3. No philosopher or ethicist is qualified to delineate between humans and sub-humans
4. If it is not known if life is present the moral option is to not proceed with an action that could possibly destroy it
5. The embryonic view of personhood may actually be considered an argument for my side

Also, Con failed to respond to my challenge to her to present a modern and reliable source for her claim that the unborn does not meet the criteria of life that I presented in R2.

Dropped point number four is especially damning when we consider Con's statement, "I do believe that the zygote/embryo/fetus is a human life, at some unknown point[...]"

Con's latest rebuttal of my first contention is, in fact, no rebuttal. The only statement of real substance within it is, "if you don't have a serious reason for an abortion I don't think you should have it" which can hary be thought of as damaging to my case.

Rebuttal #2 & 3 - There is a moral obligation to preseve innocent human life & This moral obligation is of the highest order

My opponent also dropped many arguments that I presented in my second and third rebuttals. These include:

1. A moral quandary does not mean the failure of the system of ethics that I presented
2. If women's quality of life is important than life itself is important, and the latter is to be valued above the former
3. The moral conundrum presented by Con may also be leveled against her system of ethics
4. The system of ethics Con presents (utilitarianism) affirms my arguments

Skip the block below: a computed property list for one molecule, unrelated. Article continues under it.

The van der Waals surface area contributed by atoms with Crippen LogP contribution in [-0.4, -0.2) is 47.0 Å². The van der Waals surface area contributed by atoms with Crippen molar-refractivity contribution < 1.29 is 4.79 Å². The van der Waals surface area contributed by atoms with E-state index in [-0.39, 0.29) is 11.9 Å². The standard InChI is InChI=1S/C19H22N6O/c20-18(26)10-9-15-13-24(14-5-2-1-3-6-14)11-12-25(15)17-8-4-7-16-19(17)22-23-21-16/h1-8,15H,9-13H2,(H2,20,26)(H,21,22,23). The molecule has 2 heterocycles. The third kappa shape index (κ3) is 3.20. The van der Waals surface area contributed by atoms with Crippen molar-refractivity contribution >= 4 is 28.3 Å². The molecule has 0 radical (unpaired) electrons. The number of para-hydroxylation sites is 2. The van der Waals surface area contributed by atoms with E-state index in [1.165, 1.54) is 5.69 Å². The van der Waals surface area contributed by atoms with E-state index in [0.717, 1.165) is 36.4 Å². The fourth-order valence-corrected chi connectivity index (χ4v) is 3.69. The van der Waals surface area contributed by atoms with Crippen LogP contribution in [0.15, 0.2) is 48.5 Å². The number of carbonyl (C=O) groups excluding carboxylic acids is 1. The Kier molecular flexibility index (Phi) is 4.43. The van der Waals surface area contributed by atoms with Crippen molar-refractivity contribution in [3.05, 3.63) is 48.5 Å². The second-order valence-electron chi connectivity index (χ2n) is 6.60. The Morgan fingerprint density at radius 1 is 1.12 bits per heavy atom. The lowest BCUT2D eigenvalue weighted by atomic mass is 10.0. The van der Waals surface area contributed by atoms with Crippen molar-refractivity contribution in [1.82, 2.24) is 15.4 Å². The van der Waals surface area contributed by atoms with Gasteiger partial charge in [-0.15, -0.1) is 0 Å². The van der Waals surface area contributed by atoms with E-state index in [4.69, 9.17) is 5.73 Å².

I am unsure what Con's point is in her response to my critique of her driving scenario. If keeping one's relations safe from harm is a moral obligation of the highest order, then we may safely assume that the termination of one's unborn relations would be condemned by her own system of ethics.

Rebuttal #4 - "My case"
As I have already stated and as my opponent has failed to refute, the protection of innocent life is a moral obligation of the highest order.

That being said, abortion is properly defined by Merriam-Webster as "a medical procedure used to end a pregnancy and cause the death of the fetus."[1] Abortion is, therefore, a procedure in which the death of the fetus is the intended end result, not the simply the removal of the fetus from the womb. Removing the fetus from the body of a woman whose pregnancy is adversely affecting her health and then working to save the lives of both may not be qualified as an abortion. This ethical alternative is just as effective as abortion in saving the lives of those suffering from pregnancy complications.

"Even if a teen could later put the baby up for adoption, the baby would have already been exposed to dangerous conditions and adoption systems aren't always joyful situations to be in."

Whether or not the child would prefer to live in poor conditions or to have their life terminated is entirely their choice.

"This country prides itself on the freedom of choice, so why is the choice of women being taken away? Whether or not a woman decides to have an abortion, it is her decision and it will affect her life.Whatever circumstance a women is in, the government has no way of knowing. Even if abortion was made against the law unless subject to rape, incest, etc, how can the government enforce that rule? If a woman really wanted to get an abortion, she can easily lie to get it. Drugs like cocaine and heroine were made illegal too. Do people still find access to them? Of course. Making abortion illegal increases the number of women that seek unsafe abortions. Unsafe abortions occur when they are performed by individuals without adequate medical skills or in an unhygienic environment which result in about 68,000 maternal deaths per year."

The claim that abortion rates do not vary with legalization is patently false. To paraphrase my personal blog, the legality of a behavior has much to do with its cultural acceptance, and its cultural acceptance has much to do with how much it is practiced. I find it hard to believe that a lifestyle choice as heavily stigmatized and as highly controversial as abortion does not become more prevalent with legal sanction.